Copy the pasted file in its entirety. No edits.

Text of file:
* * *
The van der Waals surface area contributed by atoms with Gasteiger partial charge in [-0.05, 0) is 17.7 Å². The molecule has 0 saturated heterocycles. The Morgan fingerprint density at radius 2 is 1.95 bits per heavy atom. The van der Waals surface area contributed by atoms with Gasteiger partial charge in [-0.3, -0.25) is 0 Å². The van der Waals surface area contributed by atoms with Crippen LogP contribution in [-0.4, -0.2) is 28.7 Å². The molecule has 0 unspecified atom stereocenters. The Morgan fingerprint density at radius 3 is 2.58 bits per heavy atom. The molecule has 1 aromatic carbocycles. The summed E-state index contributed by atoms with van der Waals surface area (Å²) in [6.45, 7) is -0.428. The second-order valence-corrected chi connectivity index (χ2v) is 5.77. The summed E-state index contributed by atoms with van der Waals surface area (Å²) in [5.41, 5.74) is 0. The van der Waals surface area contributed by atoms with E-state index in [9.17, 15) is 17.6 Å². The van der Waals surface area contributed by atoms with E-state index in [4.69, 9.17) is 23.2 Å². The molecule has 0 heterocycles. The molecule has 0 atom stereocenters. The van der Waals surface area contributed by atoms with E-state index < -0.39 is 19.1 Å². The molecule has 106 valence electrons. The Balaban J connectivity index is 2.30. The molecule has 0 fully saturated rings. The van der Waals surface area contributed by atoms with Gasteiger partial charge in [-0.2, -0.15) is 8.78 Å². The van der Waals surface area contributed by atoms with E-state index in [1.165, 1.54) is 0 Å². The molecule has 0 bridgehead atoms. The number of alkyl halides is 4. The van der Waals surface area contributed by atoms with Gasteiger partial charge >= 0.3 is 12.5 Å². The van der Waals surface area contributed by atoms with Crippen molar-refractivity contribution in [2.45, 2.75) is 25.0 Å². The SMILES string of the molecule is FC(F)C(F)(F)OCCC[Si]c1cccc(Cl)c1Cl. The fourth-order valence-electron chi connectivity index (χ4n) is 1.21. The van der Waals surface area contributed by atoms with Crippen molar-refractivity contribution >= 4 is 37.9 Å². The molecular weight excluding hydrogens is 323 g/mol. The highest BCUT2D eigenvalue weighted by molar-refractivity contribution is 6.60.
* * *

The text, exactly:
The van der Waals surface area contributed by atoms with Gasteiger partial charge in [-0.05, 0) is 17.7 Å². The molecule has 0 saturated heterocycles. The Morgan fingerprint density at radius 2 is 1.95 bits per heavy atom. The van der Waals surface area contributed by atoms with Gasteiger partial charge in [-0.3, -0.25) is 0 Å². The van der Waals surface area contributed by atoms with Crippen LogP contribution in [-0.4, -0.2) is 28.7 Å². The molecule has 0 unspecified atom stereocenters. The Morgan fingerprint density at radius 3 is 2.58 bits per heavy atom. The molecule has 1 aromatic carbocycles. The summed E-state index contributed by atoms with van der Waals surface area (Å²) in [6.45, 7) is -0.428. The second-order valence-corrected chi connectivity index (χ2v) is 5.77. The summed E-state index contributed by atoms with van der Waals surface area (Å²) in [5.41, 5.74) is 0. The van der Waals surface area contributed by atoms with E-state index in [9.17, 15) is 17.6 Å². The van der Waals surface area contributed by atoms with E-state index in [4.69, 9.17) is 23.2 Å². The molecule has 0 heterocycles. The molecule has 0 atom stereocenters. The van der Waals surface area contributed by atoms with E-state index < -0.39 is 19.1 Å². The molecule has 106 valence electrons. The Balaban J connectivity index is 2.30. The molecule has 0 fully saturated rings. The van der Waals surface area contributed by atoms with Gasteiger partial charge in [-0.2, -0.15) is 8.78 Å². The van der Waals surface area contributed by atoms with E-state index in [1.165, 1.54) is 0 Å². The molecule has 0 bridgehead atoms. The number of alkyl halides is 4. The van der Waals surface area contributed by atoms with Gasteiger partial charge >= 0.3 is 12.5 Å². The van der Waals surface area contributed by atoms with Crippen molar-refractivity contribution in [2.45, 2.75) is 25.0 Å². The SMILES string of the molecule is FC(F)C(F)(F)OCCC[Si]c1cccc(Cl)c1Cl. The fourth-order valence-electron chi connectivity index (χ4n) is 1.21. The van der Waals surface area contributed by atoms with Crippen molar-refractivity contribution >= 4 is 37.9 Å². The molecular weight excluding hydrogens is 323 g/mol. The highest BCUT2D eigenvalue weighted by molar-refractivity contribution is 6.60.